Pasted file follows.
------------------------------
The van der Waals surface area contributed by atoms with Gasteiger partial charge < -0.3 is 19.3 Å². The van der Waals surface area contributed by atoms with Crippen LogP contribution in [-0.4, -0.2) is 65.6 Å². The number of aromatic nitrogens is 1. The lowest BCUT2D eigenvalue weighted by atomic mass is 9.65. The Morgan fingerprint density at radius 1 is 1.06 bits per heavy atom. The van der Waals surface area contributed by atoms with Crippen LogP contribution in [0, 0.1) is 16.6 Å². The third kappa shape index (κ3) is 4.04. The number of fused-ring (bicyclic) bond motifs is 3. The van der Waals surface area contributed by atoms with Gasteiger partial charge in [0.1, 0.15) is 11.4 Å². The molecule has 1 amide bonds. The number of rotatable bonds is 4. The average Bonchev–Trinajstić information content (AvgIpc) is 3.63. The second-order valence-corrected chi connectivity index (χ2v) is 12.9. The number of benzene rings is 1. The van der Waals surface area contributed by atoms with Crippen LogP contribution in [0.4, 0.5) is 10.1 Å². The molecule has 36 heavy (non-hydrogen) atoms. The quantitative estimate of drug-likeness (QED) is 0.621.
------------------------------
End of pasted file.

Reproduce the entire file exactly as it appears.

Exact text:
The van der Waals surface area contributed by atoms with Gasteiger partial charge < -0.3 is 19.3 Å². The van der Waals surface area contributed by atoms with Crippen LogP contribution in [-0.4, -0.2) is 65.6 Å². The number of aromatic nitrogens is 1. The lowest BCUT2D eigenvalue weighted by atomic mass is 9.65. The Morgan fingerprint density at radius 1 is 1.06 bits per heavy atom. The van der Waals surface area contributed by atoms with Crippen LogP contribution in [0, 0.1) is 16.6 Å². The third kappa shape index (κ3) is 4.04. The number of fused-ring (bicyclic) bond motifs is 3. The van der Waals surface area contributed by atoms with Gasteiger partial charge in [0.1, 0.15) is 11.4 Å². The molecule has 1 amide bonds. The number of rotatable bonds is 4. The average Bonchev–Trinajstić information content (AvgIpc) is 3.63. The second-order valence-corrected chi connectivity index (χ2v) is 12.9. The number of benzene rings is 1. The van der Waals surface area contributed by atoms with Crippen LogP contribution in [0.4, 0.5) is 10.1 Å². The molecule has 36 heavy (non-hydrogen) atoms. The quantitative estimate of drug-likeness (QED) is 0.621.